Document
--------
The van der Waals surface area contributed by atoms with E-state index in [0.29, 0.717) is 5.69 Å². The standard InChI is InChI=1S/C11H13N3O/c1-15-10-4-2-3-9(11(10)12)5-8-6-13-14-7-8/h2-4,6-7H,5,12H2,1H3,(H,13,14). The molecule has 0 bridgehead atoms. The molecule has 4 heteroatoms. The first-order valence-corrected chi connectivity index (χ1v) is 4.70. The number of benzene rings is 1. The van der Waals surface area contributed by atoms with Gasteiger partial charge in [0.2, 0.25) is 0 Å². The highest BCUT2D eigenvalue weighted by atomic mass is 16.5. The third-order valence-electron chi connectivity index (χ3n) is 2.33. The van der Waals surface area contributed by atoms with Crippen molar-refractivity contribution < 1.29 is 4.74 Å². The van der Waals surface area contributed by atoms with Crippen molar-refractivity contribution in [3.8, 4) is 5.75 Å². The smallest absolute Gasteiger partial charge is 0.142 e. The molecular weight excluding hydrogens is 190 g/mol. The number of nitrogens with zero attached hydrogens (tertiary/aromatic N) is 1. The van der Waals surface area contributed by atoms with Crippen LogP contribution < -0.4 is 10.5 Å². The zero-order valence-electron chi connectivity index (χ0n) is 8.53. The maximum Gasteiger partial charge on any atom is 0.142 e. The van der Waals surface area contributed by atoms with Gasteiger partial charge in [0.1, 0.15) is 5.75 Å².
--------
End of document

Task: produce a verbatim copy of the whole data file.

The van der Waals surface area contributed by atoms with E-state index in [0.29, 0.717) is 5.69 Å². The standard InChI is InChI=1S/C11H13N3O/c1-15-10-4-2-3-9(11(10)12)5-8-6-13-14-7-8/h2-4,6-7H,5,12H2,1H3,(H,13,14). The molecule has 0 bridgehead atoms. The molecule has 4 heteroatoms. The first-order valence-corrected chi connectivity index (χ1v) is 4.70. The number of benzene rings is 1. The van der Waals surface area contributed by atoms with Gasteiger partial charge in [0.2, 0.25) is 0 Å². The highest BCUT2D eigenvalue weighted by atomic mass is 16.5. The third-order valence-electron chi connectivity index (χ3n) is 2.33. The van der Waals surface area contributed by atoms with Crippen molar-refractivity contribution < 1.29 is 4.74 Å². The van der Waals surface area contributed by atoms with Crippen molar-refractivity contribution in [3.8, 4) is 5.75 Å². The smallest absolute Gasteiger partial charge is 0.142 e. The molecular weight excluding hydrogens is 190 g/mol. The number of nitrogens with zero attached hydrogens (tertiary/aromatic N) is 1. The van der Waals surface area contributed by atoms with Crippen LogP contribution < -0.4 is 10.5 Å². The zero-order valence-electron chi connectivity index (χ0n) is 8.53. The maximum Gasteiger partial charge on any atom is 0.142 e. The van der Waals surface area contributed by atoms with Gasteiger partial charge in [0.1, 0.15) is 5.75 Å².